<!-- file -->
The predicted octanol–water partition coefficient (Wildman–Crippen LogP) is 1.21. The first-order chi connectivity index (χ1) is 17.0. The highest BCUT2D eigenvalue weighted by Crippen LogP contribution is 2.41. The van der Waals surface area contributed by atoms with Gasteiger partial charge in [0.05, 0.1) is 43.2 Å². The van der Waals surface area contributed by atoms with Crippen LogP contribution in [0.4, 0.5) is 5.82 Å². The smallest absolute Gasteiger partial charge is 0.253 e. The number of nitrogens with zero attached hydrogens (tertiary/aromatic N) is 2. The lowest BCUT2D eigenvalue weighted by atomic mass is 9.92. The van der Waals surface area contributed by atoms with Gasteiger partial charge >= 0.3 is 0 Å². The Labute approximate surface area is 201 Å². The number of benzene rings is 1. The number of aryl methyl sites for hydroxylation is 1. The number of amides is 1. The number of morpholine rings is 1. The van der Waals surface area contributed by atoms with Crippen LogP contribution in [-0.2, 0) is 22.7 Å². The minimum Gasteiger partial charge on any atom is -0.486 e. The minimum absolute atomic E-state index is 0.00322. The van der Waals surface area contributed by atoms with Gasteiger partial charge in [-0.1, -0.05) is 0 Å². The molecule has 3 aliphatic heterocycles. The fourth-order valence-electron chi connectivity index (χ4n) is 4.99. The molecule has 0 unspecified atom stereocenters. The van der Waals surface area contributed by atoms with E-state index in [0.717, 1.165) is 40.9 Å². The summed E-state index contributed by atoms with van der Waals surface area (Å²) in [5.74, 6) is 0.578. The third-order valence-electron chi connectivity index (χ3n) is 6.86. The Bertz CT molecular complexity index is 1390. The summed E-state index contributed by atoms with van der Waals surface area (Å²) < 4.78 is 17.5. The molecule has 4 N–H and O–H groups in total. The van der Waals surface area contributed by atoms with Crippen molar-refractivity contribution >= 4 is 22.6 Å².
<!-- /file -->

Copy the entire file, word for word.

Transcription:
The predicted octanol–water partition coefficient (Wildman–Crippen LogP) is 1.21. The first-order chi connectivity index (χ1) is 17.0. The highest BCUT2D eigenvalue weighted by Crippen LogP contribution is 2.41. The van der Waals surface area contributed by atoms with Gasteiger partial charge in [0.05, 0.1) is 43.2 Å². The van der Waals surface area contributed by atoms with Crippen LogP contribution in [0.4, 0.5) is 5.82 Å². The smallest absolute Gasteiger partial charge is 0.253 e. The number of nitrogens with zero attached hydrogens (tertiary/aromatic N) is 2. The lowest BCUT2D eigenvalue weighted by atomic mass is 9.92. The van der Waals surface area contributed by atoms with Gasteiger partial charge >= 0.3 is 0 Å². The Labute approximate surface area is 201 Å². The number of benzene rings is 1. The number of aryl methyl sites for hydroxylation is 1. The number of amides is 1. The number of morpholine rings is 1. The van der Waals surface area contributed by atoms with Crippen LogP contribution in [-0.2, 0) is 22.7 Å². The minimum Gasteiger partial charge on any atom is -0.486 e. The minimum absolute atomic E-state index is 0.00322. The van der Waals surface area contributed by atoms with Gasteiger partial charge in [-0.1, -0.05) is 0 Å². The molecule has 3 aliphatic heterocycles. The fourth-order valence-electron chi connectivity index (χ4n) is 4.99. The molecule has 0 unspecified atom stereocenters. The van der Waals surface area contributed by atoms with E-state index in [0.717, 1.165) is 40.9 Å². The summed E-state index contributed by atoms with van der Waals surface area (Å²) in [5.74, 6) is 0.578. The third-order valence-electron chi connectivity index (χ3n) is 6.86. The Bertz CT molecular complexity index is 1390. The summed E-state index contributed by atoms with van der Waals surface area (Å²) < 4.78 is 17.5. The molecule has 4 N–H and O–H groups in total. The van der Waals surface area contributed by atoms with Crippen molar-refractivity contribution >= 4 is 22.6 Å².